Two-thirds (65%) of respondents currently use a 3(21) investment adviser, and 9% do not use an investment adviser at all.
Of the poll participants who said they are not currently using a fiduciary manager, 29% said they would likely consider a change to this model within the next five years, potentially more than doubling the use of an outsourced fiduciary manager model by corporate pension plan sponsors by 2017.
According to the Employee Retirement Income Security Act (ERISA), an investment provider who assumes discretion is considered to be a 3(38) fiduciary manager. Other industry names for this model include investment outsourcing provider and outsourced chief investment officer (OCIO). In contrast, an investment provider who delivers advice only is considered to be an ERISA 3(21) investment adviser. An example of this model would be a traditional investment consultant.
Poll participants currently using a 3(38) fiduciary
manager said this model allows them to focus more on strategic issues,
such as aligning investment decisions with corporate financial goals,
and delegate tactical decisions, such as improving portfolio
The top three strategic priorities identified by plan sponsors working with a fiduciary manager included developing new solutions to better control funded status volatility (82%); mitigating the potential impact of plan contributions on corporate finances (45%); and formulating a plan glide path with automatic triggers to capitalize on market swings and protect funded status (36%).
With a continued low interest rate environment, the majority (55%) of poll participants currently using a 3(21) investment adviser also identified the need to develop new solutions to better control funded status volatility as the top priority in working with their investment advisers this year.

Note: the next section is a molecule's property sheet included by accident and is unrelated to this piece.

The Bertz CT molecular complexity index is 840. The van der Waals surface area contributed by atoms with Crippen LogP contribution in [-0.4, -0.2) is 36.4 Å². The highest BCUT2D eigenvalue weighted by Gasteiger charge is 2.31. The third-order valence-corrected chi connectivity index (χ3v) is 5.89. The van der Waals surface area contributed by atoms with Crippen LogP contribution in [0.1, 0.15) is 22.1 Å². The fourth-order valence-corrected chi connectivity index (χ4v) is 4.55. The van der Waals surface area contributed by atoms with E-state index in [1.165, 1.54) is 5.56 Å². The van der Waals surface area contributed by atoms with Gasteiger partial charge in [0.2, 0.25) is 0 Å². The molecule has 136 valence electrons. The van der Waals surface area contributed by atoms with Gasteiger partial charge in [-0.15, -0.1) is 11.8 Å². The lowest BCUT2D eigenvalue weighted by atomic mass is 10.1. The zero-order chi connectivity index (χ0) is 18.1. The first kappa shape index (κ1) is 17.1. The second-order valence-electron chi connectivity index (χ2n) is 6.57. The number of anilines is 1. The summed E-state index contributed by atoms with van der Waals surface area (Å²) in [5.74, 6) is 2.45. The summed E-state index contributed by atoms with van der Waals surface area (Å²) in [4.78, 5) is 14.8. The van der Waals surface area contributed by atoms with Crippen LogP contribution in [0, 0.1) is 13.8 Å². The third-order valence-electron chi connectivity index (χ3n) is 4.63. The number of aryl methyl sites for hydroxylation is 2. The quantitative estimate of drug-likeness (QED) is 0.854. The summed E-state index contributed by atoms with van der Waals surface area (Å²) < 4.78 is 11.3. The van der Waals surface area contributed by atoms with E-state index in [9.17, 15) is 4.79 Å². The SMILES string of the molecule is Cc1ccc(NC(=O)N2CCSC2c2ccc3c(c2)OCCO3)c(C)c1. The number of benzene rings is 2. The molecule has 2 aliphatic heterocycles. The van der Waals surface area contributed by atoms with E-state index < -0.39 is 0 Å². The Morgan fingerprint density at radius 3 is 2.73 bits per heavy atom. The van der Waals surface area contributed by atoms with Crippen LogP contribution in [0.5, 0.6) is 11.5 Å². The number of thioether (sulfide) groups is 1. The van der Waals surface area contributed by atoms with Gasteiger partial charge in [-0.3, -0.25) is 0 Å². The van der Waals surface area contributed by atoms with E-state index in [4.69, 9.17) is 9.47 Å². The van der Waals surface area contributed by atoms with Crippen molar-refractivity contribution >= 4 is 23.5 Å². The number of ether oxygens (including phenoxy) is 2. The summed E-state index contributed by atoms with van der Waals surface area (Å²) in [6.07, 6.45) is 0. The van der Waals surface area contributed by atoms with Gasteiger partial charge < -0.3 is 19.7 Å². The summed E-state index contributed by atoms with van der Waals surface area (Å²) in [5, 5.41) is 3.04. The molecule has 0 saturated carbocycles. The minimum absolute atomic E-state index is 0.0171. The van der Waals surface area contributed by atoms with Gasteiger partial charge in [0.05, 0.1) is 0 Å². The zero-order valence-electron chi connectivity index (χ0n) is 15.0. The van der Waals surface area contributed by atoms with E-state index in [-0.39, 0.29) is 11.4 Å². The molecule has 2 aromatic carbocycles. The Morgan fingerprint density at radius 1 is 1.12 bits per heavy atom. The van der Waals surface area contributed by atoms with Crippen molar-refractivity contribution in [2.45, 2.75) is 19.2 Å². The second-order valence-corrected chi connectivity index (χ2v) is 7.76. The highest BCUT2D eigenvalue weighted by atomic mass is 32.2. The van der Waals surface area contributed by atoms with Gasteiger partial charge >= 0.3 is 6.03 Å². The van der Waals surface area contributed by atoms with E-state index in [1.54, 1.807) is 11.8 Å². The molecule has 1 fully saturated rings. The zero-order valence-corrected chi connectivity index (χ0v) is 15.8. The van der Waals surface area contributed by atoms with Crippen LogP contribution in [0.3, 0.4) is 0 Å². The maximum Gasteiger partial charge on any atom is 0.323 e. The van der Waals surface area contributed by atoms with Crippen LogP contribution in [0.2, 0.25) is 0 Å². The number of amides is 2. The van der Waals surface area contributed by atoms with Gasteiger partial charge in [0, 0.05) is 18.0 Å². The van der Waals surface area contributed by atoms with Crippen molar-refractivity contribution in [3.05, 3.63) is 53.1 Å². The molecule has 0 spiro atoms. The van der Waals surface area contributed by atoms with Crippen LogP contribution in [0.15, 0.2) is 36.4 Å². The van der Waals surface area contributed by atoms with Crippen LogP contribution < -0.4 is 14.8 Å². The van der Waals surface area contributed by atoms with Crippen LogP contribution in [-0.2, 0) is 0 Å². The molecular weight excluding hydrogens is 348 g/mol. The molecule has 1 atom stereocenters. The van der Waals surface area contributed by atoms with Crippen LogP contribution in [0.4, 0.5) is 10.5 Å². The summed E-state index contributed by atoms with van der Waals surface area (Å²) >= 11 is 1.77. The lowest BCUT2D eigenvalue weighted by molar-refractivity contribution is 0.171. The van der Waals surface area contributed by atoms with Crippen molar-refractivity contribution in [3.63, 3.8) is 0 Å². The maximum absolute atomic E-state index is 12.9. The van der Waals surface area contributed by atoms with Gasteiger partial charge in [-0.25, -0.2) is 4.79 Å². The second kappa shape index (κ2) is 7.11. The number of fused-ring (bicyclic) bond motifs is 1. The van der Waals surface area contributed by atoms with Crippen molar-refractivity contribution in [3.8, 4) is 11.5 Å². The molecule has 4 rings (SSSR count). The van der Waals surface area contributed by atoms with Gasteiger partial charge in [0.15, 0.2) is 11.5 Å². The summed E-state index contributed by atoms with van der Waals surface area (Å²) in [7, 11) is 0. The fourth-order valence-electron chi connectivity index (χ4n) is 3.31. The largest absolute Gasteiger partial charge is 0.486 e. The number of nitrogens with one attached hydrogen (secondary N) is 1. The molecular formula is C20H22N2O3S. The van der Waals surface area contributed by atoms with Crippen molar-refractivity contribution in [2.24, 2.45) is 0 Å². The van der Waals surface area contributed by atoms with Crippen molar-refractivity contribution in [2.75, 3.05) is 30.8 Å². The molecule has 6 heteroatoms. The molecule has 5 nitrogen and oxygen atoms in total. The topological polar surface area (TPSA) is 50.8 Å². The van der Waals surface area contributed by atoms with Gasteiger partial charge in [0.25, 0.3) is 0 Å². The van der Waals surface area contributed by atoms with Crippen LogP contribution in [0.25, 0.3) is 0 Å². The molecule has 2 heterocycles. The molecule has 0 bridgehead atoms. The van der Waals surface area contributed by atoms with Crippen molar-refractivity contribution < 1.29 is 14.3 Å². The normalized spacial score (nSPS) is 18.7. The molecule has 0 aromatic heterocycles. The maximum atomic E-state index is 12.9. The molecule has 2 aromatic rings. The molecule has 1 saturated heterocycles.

Poll participants currently using an investment adviser identified a few top investment management priorities that differed from those currently working with an outsourced fiduciary manager. More than one third (36%) of poll participants indicated the need for a process that allows them to execute faster on market changes. However, when asked their top reason for using an investment adviser, the majority (73%) of poll participants said they currently use this model even though they already have dedicated internal staff in place. This shows that many plan sponsors may have the staff, but still lack the capability of executing on market changes in a timely and effective way.
Additionally, more than one-quarter (27%) said increasing the level and frequency of comprehensive strategic advice is a top priority for better plan management this year.
Poll participants using an investment adviser said a loss of control in selecting managers is the main concern for their reluctance to use a fiduciary manager at this time.Complete poll results can be obtained by e-mailing firstname.lastname@example.org.